The lost income benefits which plaintiff seeks are characterized in the first paragraph of ORS 743.800 as "disability benefits." In construing a statute, words of common usage are to be given their natural, plain and obvious meaning. Blalock v. City of Portland, 206 Or. 74, 80, 291 P.2d 218 (1955). The term "disability," as ordinarily and usually defined, involves the inability of a person to perform activities regularly performed by such person by reason of weakness or incapacity, or the want of competent power, strength or physical ability.[3] The word "disability" is not ordinarily used to describe death, although death is undeniably the ultimate disability.

Subsection (3) of ORS 743.800 requires that benefits be paid for loss of income from work "during the period of disability" *35 and provides that the disability period ends "on the date the injured person is able to return to the person's usual occupation." From these provisions it appears that the legislature used "disability" to mean inability, while living, to perform one's usual work. Nothing in subsection (3) suggests a legislative intent that loss of income benefits must be provided to the estate of an accident victim whose inability to work at his or her usual occupation arises from the death of the insured person.

The obvious purpose of ORS 743.800-743.835 is to provide, promptly and without regard to fault, reimbursement for some out-of-pocket losses resulting from motor vehicle accidents. It would, of course, be possible and quite consistent with this purpose for the legislature to provide for some payment on account of lost wages to the survivors of the victim of a fatal accident. One would expect, however, that if the legislature intended to require such coverage it would have said so in clear language instead of attaching a highly unusual meaning to the undefined phrase "period of disability."[4] We decline to adopt a rule of construction to make a plain agreement ambiguous and then to construe it in favor of the insured. Jarrard v. Continental Casualty, 250 Or. 119, 127, 440 P.2d 858 (1968).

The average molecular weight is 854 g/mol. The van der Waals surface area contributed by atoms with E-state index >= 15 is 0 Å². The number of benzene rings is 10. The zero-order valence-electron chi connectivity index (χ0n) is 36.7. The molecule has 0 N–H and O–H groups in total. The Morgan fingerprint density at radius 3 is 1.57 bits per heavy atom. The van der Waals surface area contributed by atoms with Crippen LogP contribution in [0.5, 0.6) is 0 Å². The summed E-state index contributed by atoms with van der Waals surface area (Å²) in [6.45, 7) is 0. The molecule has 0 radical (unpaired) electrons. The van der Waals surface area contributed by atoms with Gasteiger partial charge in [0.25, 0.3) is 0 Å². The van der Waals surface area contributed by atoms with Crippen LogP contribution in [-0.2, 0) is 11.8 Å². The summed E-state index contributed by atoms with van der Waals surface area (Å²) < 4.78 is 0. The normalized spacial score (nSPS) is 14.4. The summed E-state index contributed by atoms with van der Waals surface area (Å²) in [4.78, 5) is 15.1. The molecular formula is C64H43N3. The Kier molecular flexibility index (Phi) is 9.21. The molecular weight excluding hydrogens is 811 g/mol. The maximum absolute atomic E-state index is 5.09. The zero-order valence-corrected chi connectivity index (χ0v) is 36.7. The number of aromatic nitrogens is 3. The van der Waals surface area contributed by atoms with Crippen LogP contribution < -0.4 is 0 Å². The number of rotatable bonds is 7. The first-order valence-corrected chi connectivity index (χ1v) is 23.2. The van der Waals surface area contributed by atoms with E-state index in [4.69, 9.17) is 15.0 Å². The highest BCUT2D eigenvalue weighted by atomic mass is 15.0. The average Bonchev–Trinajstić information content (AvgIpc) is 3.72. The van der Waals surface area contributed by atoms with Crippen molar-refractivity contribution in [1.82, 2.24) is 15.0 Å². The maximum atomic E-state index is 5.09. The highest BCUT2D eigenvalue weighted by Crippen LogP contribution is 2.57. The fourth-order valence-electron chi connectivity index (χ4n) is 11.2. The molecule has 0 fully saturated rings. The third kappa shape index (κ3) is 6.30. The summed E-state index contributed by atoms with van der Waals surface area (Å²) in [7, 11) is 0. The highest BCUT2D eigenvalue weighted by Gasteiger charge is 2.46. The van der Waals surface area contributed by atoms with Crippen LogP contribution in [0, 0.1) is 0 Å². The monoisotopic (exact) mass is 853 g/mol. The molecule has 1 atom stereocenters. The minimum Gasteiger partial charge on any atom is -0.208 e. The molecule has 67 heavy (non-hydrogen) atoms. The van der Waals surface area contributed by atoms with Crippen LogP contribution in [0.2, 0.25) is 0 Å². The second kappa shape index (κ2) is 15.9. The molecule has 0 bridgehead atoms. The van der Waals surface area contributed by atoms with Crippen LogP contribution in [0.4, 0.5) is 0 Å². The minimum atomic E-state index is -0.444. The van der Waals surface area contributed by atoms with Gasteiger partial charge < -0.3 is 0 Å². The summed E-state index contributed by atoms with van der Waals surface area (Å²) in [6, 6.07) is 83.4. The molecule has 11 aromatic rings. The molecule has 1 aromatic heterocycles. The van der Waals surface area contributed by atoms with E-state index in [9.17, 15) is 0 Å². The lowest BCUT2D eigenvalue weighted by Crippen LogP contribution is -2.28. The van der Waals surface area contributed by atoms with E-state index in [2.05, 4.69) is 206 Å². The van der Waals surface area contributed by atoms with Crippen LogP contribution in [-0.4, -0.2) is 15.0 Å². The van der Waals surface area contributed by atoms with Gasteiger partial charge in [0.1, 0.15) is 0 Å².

The legislative history of ORS 743.800 lends no support to plaintiff's position. As originally enacted in 1971, that section contained no provision for funeral benefits. It did provide for "disability benefits." Former subsection (2), detailing those benefits, provided for their payment

"* * * during the period commencing 14 days after the date of the accident and ending on the date the injured person is able to return to his usual occupation * * *." Or. Laws 1971, ch. 523, § 2(2).

Provision for funeral benefits was added in 1973 because, according to the Insurance Commissioner, that provision had been inadvertently omitted from the 1971 bill. See 1973 Or. Laws ch. 551, § 1; House Judiciary Committee, Hearings on HB 2537, Minutes (April 17, 1973). During the same session the phrase "period of disability" was added to what is now subsection (3). Although the legislature's attention had been directed, by the proposed amendment adding funeral benefits, to the question of payments in the case of fatal accidents, there is no suggestion in the legislative history that the change in subsection (3) was related to that question in any way. The new language was part of a change designed to require payments from the first day of disability if the disability lasted 14 days or more. Committee Minutes, supra (April 25, 1973).

Cases from other Jurisdictions have been of limited assistance because of differences in statutory language. Benton v. State Farm Mutual Automobile Ins. Co., 295 So. 2d 344 (Fla.App. 1974), and Hamrick v. State Farm Mut. Auto. Ins. Co., 270 S.C. 176, 241 S.E.2d 548 (1978), involved statutory provision for "disability benefits" in no-fault personal injury protection coverage. Both cases are consistent with our decision in that the courts held the statutes did not require the payment of lost income for periods after the death of the wage earner. See also, Griffin v. Travelers Indemnity Company, 328 So. 2d 207 (Fla.App. 1976) (policy provision for loss of income benefits "with respect to the period of disability") and Svec v. Allstate Insurance Co., 53 Ill. App.3d 1033, 369 N.E.2d 205 (1977) (policy provision covering income lost "as a result of total disability"). The court in Ricks v. Coffelt, 369 A.2d 680 (Del. 1977) reached a *36 contrary result under a statute which did not use the term "disability."